A coversation with Andreas Emenius.
Andreas Emenius is interviewed by Editor in Chief Alice Zucca
“The image is the thought. Not the words. […] I don’t really question anything around me. All that flows through me is the stuff that becomes the image”
The versatile expressive universe of Andreas Emenius transforms, through the use of several mediums, recognizable elements of everyday life into a reality which, although it is still accurate, somehow appears more profound and feels in itself estrangfed playing on a perceptive ambiguity. To perceive the environment around us for what it is, for how it exists inside a defined space and at the same time how it is stored in our memory and how it could be interpreted through the personal experience. The investigation of the antithetic relationship between observation and perception is an element frequently present in his artistic research which often explores the contradictions present in a multifaceted reality that, in the end, finds a balance in a more comprehensive view and in the authenticity of its every, and not always coherent, defining nuance. An object, a neighborhood, a face, the trajectory of a movement can all be the means by which the image is generated and as such it can be inquired. “The image is the thought, not the words” Emenius states, every object is waiting to be looked at, as an image it could be named, acquire an identity, and indeed be interpreted on many levels in its coherent contradictions. And it’s always the image the expressive vehicle and its many ways of showing itself to us, it could be a static image, like a painting, or in motion as in a video. Artist and polymath, Emenius investigates form and abstraction through painting, sculpture, performance, graphic design and video. He is also curator and co-founder of the Nordic Contemporary Artspace an artistic platform and a catalyst for Scandinavian contemporary art. He worked together with various artists such as musicians Trentemøller and August Rosenbaum, directing their videos and designing their sets; prominent graphic designer Neville Brody; stylist Henrik Vibskov and important brands like Kenzo, Adidas and Nike.
Different art forms such as painting, sculpting and video art can be used to express the same themes and the versatility of your creative process is a key element in your artistic work. Is your interpretation of reality more of a gesamtkunstwerk where every discipline is interconnected or is it more a question of finding the right vehicle to express your message, your vision and your perspective in the most effective way? Does your creative approach change depending on the medium you use or do you keep the same underlying intuitive rigour in everything you do?
I’ve always liked the idea of Gesamtkunstwerk, how things blend into each other and makes a whole. For me everything starts with drawing then moves on from there. I spend a lot of time looking at things not related to art (science, sport, news, films). I’m obsessed by faces, how they look back at you and physical movements and everyday objects which seems anonymous at the same time meaningful. First comes the thoughts then associative and intuitive work. No matter the media If it makes sense for me then I will just do it. There needs to be an intensity. A sense of an opening. I work fast before the work loses its urgency. What I am looking for is soul, presence and that the work has ambiguity.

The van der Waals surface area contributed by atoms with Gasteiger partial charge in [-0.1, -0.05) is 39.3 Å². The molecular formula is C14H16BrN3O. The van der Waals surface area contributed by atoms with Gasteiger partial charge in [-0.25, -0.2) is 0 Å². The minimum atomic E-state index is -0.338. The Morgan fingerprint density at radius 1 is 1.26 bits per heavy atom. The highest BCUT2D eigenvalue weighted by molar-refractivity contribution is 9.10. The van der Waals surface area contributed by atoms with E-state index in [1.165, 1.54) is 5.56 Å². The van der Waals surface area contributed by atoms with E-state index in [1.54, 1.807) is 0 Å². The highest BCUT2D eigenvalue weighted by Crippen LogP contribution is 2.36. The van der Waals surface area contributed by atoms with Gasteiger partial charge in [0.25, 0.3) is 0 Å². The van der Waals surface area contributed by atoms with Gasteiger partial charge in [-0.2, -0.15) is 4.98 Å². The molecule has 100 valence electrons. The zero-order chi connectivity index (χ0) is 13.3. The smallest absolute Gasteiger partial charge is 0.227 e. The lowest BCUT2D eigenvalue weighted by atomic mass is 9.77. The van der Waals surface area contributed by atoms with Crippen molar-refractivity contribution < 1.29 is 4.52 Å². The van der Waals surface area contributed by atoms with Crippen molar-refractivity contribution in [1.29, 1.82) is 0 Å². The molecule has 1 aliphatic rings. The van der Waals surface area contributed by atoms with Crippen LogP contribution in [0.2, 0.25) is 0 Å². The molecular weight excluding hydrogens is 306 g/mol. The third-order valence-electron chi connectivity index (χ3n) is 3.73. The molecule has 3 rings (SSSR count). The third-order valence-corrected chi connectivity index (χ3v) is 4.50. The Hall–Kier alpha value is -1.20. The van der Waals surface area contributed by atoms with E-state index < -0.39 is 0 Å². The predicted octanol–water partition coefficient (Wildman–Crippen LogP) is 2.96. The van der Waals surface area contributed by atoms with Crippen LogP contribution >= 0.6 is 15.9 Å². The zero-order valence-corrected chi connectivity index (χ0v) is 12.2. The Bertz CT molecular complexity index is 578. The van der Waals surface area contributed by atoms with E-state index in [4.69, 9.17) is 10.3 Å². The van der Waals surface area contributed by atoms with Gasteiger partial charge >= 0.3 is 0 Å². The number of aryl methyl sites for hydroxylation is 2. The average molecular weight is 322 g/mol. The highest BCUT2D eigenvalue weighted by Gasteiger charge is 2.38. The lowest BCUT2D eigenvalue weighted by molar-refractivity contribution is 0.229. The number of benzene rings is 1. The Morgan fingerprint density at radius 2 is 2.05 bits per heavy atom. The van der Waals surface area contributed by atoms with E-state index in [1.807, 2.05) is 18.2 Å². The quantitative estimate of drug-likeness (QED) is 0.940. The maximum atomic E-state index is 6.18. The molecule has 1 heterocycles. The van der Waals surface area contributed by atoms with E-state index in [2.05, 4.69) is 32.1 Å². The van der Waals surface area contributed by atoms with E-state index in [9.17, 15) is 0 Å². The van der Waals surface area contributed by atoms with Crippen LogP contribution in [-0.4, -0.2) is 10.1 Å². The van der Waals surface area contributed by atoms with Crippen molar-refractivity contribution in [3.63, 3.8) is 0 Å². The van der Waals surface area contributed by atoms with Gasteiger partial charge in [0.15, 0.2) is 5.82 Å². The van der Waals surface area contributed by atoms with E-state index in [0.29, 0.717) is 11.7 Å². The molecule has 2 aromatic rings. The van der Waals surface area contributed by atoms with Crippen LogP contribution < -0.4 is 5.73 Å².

When we take our abstract understanding into the real world what we get is not an hypothetical vision of reality but the virtual result of what we comprehend perhaps in combination with the imaginative space we activate in the process. I am thinking about how you translate your experience in Chinatown in your work “Muscle Memory” at shin gallery through the use of a visual universal language, which in itself has something that relates to the background of each of us and goes beyond its environment.
The way in which our perception is translated into our understanding is present in an element of familiarity and estrangement at the same time, that is implicit in the way we recognize shapes, archetypes, that are subconsciously part of the collective memory of a generation, and which activate experiential sensations. What shapes the world we live in, the human element, the urban scenery and even fashion, leaves traces of life which can then be identified and, filtered, and they become references and traits of the different cultures and environments we find in the world. The neighborhood becomes a dynamic force, alive, and through the ways it portrays itself it can often raise questions about day-to-day urban life, about the way we plan, build, consume and live our lives and our cities.
Could you talk about this characteristic of the installation? And what about your experience as a Scandinavian man in New York City?
I agree, all the traces of life are there to give reference. But I don’t really question anything around me. All that flows through me is the stuff that becomes the image: thoughts, something I read, a screenshot of a bird, a face in the street, a logo, coca cola, memory of where I grew up… it all comes from the inside in the end. You select what somehow connects to try to get as close as possible. Like a direct connection to life. Feelings before the intellect. There’s more truth there. Of course, there are ideas, but I’m more interested in trying to be honest. The strange difference of the image of life and the experience of the environment you’re in. There’s a friction. Art is a space where you can exist, to think, and let all your (dark) thoughts about life, death, sex come to surface.